# XOR Function Examples – Excel, VBA, & Google Sheets

Written by

Editorial Team

Reviewed by

Steve Rynearson

Last updated on November 9, 2023

This tutorial demonstrates how to use the XOR Function in Excel to test if one and only one criteria is true.

## What is the XOR Function?

XOR is one of Excel’s logical functions. It calculates something called an “exclusive OR” test.

The Exclusive OR is a little more complex than the standard OR. It takes a series of arguments and evaluates them as either TRUE or FALSE. Then:

• If an odd number of arguments are TRUE, XOR returns TRUE
• If an even number of arguments are TRUE, XOR returns FALSE
• If no arguments are TRUE, XOR also returns FALSE (zero is an even number)

## How to Use the XOR Function

With the Excel XOR Function, you supply a number of arguments. XOR first evaluates these arguments as TRUE or FALSE, and then performs the exclusive OR test on the results. See the example below:

``=XOR(B3, C3)``

XOR returns TRUE if an odd number of the arguments evaluate to TRUE, and FALSE if an even number of the arguments evaluate to TRUE.

## Using XOR with Two Arguments

The most common usage of XOR by far, is when you only have two arguments in the function. This means that Excel will return TRUE if either one of the arguments is true, and FALSE if both, or none of the arguments is true. Here’s an example.

You’re the owner of a sports bar, and you want to give your staff a bonus if they sell over \$800 of food, and \$800 drinks in a given week. However, you’re feeling generous, so if they sell over \$800 in either food or drink, but not both, you’ll give them a half bonus.

Here are the takings for last week:

In column E you’ve calculated the full bonus with Excel’s AND Function <<link>>:

``=AND(C3>=800,D3>=800)``

This returns TRUE if both food sales and drink sales are over \$800.

And you can calculate the half bonus with the XOR function:

``=XOR(C3>=800,D3>=800)``

Note that the arguments in both functions are exactly the same, but XOR evaluates these arguments very differently to AND.

## Using XOR with More than Two Arguments

Although using more than two arguments is less common in Excel, you can define up to 255 arguments in XOR.

However many you define, XOR will return TRUE if an odd number evaluate to TRUE, and FALSE when an even number of them evaluate to TRUE.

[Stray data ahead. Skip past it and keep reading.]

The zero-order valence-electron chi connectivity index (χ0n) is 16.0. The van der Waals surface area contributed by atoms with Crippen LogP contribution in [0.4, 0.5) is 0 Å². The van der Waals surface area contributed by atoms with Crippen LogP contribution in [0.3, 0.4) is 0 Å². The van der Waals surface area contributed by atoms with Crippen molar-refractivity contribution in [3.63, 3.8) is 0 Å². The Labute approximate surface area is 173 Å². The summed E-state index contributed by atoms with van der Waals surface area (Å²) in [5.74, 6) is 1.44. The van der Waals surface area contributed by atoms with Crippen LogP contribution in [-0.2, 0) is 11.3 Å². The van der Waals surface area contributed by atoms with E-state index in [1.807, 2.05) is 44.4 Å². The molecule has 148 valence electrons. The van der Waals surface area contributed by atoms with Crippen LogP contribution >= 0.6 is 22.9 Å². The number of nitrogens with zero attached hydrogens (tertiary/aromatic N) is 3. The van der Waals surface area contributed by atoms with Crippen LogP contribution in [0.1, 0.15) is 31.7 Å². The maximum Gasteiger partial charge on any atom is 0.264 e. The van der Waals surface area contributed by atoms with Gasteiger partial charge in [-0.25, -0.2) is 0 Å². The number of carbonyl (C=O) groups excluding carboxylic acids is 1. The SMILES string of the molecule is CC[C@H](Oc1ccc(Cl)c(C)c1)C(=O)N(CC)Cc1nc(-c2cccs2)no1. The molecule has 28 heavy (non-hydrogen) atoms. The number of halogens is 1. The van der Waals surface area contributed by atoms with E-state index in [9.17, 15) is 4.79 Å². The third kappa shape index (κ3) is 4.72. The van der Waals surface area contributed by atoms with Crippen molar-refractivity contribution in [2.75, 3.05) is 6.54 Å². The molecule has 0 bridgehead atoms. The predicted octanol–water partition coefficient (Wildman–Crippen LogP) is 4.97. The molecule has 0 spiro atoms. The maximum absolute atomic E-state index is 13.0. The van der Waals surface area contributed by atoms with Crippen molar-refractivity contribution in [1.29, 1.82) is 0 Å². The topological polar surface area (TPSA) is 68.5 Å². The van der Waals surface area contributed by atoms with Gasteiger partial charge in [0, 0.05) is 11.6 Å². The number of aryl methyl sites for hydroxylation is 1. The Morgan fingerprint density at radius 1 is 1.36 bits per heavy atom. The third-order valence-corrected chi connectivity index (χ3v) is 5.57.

See below:

``=XOR(B3:G3)``

To save time, you can supply a cell range here rather than separating the cell references with commas.

## Comparing Text with XOR

Note that text comparisons are not case-sensitive. So the following formulas all produce the same result:

``````=XOR(C3="Spielberg")
=XOR(C3="SPIELBERG")
=XOR(C3="SpieLbErG")``````

Also, XOR does not support wildcards, so if you used the following formula:

``=XOR(C3="Spiel*")``

XOR will look for an exact match against the text string “Spiel*”.

## Comparing Numbers

You have a range of comparison operators at your disposal when comparing numbers. These are:

If an expression in the XOR Function evaluates to a non-zero number, XOR will interpret that logical test as TRUE. If an expression is or evaluates to 0, XOR evaluates this to false. This is shown below:

## Using XOR with IF

XOR is often used as part of a logical test in an IF statement. Essentially, IF enables you to customize the return value of the XOR test. So instead of just saying “TRUE” or “FALSE”, you can return anything – text, numbers, or even another formula.

Going back to our sports bar bonus example from earlier, you could use it like this:

``=IF(XOR(C3>=800,D3>=800),"Yes", "No")``

IF first evaluates the XOR function. If it evaluates to TRUE, it then returns “Yes”. If it evaluates to FALSE, it returns “No”.

I’ve also added an IF statement to the “Full Bonus” formula in column E, which used the AND function rather than the XOR.

Combining IF with logical functions in this way can help make our data a little friendlier to the human eye.